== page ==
That was the initial message from Mitch Jackson, FedEx vice president of environmental affairs and sustainability, during his plenary keynote talk on “Practical Sustainability” Tuesday at the Tennessee Environmental Conference.
“When you look at a map of the future, it’s a blurry mess,” he told about 350 conference attendees at the event held at the MeadowView Conference Resort and Convention Center. “It’s just this nebulous idea of what can occur. … Show me someone who predicts the future, and I will show you someone who is right some of the time and is specifically wrong all of the time.”
Jackson spearheaded the implementation of hybrid-electric vehicles for the global transportation logistics network that connects businesses. He also successfully pushed legislation for fuel economy and greenhouse gas emissions in commercial trucking.
As of December 2012, FedEx’s hybrid-electric vehicles had logged 14.8 million miles and saved 480,000 gallons of fuel since being introduced to its fleet in 2005, according to the company.
Jackson stressed the move and other sustainability measures have saved $1 billion.
The company’s goal is also to reduce aircraft emissions 30 percent by 2020 on an emissions per available-ton-mile basis and get 30 percent of its jet fuel from alternative fuels by 2030, plus expand on-site renewable energy generation.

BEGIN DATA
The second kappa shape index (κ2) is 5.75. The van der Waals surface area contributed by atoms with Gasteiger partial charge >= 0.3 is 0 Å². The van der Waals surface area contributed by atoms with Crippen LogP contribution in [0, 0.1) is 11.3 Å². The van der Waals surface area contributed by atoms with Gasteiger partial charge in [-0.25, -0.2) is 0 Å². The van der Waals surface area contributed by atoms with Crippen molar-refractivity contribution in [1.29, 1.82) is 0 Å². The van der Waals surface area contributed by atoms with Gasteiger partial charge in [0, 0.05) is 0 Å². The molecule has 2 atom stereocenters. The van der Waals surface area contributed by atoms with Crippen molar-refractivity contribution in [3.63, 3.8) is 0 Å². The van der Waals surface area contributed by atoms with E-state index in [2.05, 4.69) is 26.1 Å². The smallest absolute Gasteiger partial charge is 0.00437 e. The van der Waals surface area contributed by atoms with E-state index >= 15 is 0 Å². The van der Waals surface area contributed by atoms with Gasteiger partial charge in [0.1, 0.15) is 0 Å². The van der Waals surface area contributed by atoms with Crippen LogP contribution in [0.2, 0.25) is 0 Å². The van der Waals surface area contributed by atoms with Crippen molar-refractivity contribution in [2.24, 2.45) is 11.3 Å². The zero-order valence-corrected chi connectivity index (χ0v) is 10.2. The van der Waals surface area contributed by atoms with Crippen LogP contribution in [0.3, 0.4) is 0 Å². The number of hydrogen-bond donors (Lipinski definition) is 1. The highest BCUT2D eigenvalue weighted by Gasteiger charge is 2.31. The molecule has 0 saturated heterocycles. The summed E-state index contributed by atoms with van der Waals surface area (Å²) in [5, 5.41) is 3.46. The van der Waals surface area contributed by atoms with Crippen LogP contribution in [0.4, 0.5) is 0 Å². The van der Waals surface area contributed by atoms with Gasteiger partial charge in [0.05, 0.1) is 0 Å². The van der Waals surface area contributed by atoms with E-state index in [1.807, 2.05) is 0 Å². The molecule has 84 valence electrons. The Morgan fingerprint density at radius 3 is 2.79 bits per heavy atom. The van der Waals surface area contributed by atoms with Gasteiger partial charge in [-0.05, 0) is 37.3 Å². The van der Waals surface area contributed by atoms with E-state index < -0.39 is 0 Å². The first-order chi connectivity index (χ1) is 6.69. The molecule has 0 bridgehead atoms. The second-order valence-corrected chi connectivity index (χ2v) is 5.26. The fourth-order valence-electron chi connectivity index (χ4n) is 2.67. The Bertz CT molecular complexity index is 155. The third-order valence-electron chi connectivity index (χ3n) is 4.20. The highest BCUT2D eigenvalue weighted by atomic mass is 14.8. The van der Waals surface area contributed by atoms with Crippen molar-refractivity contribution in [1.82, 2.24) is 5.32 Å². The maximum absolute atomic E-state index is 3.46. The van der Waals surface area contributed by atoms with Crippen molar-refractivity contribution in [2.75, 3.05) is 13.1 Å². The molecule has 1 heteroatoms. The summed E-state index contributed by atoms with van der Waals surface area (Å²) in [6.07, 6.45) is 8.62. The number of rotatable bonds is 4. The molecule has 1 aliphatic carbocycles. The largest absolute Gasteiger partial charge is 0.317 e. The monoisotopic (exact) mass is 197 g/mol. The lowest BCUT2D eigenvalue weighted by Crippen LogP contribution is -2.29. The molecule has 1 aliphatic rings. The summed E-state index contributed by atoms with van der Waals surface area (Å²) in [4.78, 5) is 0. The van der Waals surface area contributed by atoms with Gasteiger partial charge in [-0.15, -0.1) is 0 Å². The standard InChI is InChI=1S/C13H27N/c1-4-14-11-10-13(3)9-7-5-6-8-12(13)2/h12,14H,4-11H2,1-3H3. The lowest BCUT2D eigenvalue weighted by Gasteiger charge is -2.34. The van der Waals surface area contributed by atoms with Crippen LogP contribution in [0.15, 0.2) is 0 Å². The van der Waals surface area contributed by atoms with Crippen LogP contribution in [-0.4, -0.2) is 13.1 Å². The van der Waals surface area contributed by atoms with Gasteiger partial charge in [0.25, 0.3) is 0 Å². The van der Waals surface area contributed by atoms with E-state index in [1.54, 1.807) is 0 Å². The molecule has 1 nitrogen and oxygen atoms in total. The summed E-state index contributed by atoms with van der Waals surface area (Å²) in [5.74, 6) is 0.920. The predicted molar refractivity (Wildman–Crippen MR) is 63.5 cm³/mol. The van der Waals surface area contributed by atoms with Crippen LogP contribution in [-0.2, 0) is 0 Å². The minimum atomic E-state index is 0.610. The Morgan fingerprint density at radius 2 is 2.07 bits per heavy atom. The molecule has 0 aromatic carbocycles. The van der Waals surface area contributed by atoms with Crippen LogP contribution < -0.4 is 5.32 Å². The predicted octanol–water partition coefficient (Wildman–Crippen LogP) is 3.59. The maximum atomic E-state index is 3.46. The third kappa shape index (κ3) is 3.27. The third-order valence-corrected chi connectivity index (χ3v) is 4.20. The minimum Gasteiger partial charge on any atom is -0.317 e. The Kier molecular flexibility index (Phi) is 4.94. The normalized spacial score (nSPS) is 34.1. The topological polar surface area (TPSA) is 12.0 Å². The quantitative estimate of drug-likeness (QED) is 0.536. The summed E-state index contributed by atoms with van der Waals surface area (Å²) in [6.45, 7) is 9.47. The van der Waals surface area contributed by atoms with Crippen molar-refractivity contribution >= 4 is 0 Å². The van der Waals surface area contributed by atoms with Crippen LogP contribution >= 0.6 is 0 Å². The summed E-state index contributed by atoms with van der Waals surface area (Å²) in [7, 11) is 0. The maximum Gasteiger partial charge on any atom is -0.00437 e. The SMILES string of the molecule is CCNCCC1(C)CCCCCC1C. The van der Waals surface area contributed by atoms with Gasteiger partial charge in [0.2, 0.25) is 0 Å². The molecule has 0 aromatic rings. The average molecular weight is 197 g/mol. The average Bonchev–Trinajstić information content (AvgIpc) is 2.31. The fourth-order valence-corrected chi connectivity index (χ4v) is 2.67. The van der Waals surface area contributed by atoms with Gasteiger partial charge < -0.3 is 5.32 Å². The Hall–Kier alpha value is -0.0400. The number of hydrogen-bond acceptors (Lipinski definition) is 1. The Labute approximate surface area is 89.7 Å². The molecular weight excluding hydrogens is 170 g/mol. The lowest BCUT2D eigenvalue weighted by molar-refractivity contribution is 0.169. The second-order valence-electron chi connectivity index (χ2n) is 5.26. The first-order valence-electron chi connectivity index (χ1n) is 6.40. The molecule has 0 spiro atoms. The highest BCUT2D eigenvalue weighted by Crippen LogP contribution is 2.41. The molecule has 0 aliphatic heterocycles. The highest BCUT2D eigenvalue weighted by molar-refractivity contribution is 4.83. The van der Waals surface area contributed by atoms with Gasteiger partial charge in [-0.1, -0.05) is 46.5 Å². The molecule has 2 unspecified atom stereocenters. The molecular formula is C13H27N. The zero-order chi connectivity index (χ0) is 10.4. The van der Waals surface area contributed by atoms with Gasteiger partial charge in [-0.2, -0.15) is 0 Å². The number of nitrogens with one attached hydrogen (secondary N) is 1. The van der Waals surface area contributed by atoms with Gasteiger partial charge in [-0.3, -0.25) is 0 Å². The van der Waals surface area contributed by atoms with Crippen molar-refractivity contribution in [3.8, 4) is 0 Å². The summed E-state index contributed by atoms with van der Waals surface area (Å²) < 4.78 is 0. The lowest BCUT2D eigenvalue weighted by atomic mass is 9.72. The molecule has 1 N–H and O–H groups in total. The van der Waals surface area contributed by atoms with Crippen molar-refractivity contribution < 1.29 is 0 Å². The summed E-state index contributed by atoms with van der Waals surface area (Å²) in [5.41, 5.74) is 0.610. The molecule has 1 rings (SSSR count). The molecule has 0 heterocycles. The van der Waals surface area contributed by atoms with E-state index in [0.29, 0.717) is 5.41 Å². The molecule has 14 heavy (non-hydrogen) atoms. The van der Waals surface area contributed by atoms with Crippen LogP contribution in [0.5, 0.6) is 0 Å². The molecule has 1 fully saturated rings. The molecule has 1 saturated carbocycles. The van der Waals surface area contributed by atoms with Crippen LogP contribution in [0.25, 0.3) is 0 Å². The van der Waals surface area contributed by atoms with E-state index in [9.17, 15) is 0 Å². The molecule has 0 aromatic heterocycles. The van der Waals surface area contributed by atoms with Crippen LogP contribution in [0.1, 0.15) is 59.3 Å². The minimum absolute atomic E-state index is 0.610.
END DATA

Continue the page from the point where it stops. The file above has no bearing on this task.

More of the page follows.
“We believe that local economic growth, for instance Kingsport here, requires connectivity with the rest of the world, and it’s our goal and responsibility that it’s sustainable,” Jackson noted.
FedEx also plans to invest $200 million in its communities by 2020, Jackson disclosed.
“Millennials want to know that an organization they are working for has a higher purpose,” he said. “At the end of the day, it’s just information.”
FedEx’s sustainability platform is called Earthsmart, which emphasizes innovation.
“If you’re not innovating, you’re not growing. … In order to succeed and be sustainable over the long term, we need to innovate,” Jackson emphasized.
He closed by telling attendees to avoid so-called “pinball leadership.”
“If you’re bouncing around in what you do and you’re only working to keep the ball in play for your organization and you’re not looking at that map of the future and eliminating those hot spots … you’re reacting,” he concluded. “You’re not leading.”
For more about the conference, go to www.tnenvironment.com.